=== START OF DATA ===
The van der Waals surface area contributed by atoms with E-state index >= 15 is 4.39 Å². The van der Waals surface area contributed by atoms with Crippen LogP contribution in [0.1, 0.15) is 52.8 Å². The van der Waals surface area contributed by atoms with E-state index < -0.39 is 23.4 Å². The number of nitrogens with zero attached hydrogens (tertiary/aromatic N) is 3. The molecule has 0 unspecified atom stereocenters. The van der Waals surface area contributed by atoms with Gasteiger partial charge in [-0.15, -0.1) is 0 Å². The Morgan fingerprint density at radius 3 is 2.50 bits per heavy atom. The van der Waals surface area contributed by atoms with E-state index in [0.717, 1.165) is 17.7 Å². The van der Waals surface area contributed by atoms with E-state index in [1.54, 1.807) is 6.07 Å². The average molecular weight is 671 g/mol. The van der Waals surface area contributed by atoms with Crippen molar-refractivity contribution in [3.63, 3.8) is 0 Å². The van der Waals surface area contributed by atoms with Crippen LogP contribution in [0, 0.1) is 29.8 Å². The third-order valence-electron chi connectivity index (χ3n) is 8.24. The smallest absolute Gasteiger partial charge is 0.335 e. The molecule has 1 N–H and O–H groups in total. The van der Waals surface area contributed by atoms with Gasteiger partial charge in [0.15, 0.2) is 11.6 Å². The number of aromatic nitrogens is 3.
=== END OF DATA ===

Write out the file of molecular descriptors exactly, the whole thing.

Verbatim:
The van der Waals surface area contributed by atoms with E-state index >= 15 is 4.39 Å². The van der Waals surface area contributed by atoms with Crippen LogP contribution in [0.1, 0.15) is 52.8 Å². The van der Waals surface area contributed by atoms with E-state index < -0.39 is 23.4 Å². The number of nitrogens with zero attached hydrogens (tertiary/aromatic N) is 3. The molecule has 0 unspecified atom stereocenters. The van der Waals surface area contributed by atoms with Gasteiger partial charge in [-0.15, -0.1) is 0 Å². The Morgan fingerprint density at radius 3 is 2.50 bits per heavy atom. The van der Waals surface area contributed by atoms with E-state index in [0.717, 1.165) is 17.7 Å². The van der Waals surface area contributed by atoms with E-state index in [1.54, 1.807) is 6.07 Å². The average molecular weight is 671 g/mol. The van der Waals surface area contributed by atoms with Crippen molar-refractivity contribution in [3.63, 3.8) is 0 Å². The van der Waals surface area contributed by atoms with Crippen LogP contribution in [0, 0.1) is 29.8 Å². The third-order valence-electron chi connectivity index (χ3n) is 8.24. The smallest absolute Gasteiger partial charge is 0.335 e. The molecule has 1 N–H and O–H groups in total. The van der Waals surface area contributed by atoms with Gasteiger partial charge in [0.15, 0.2) is 11.6 Å². The number of aromatic nitrogens is 3.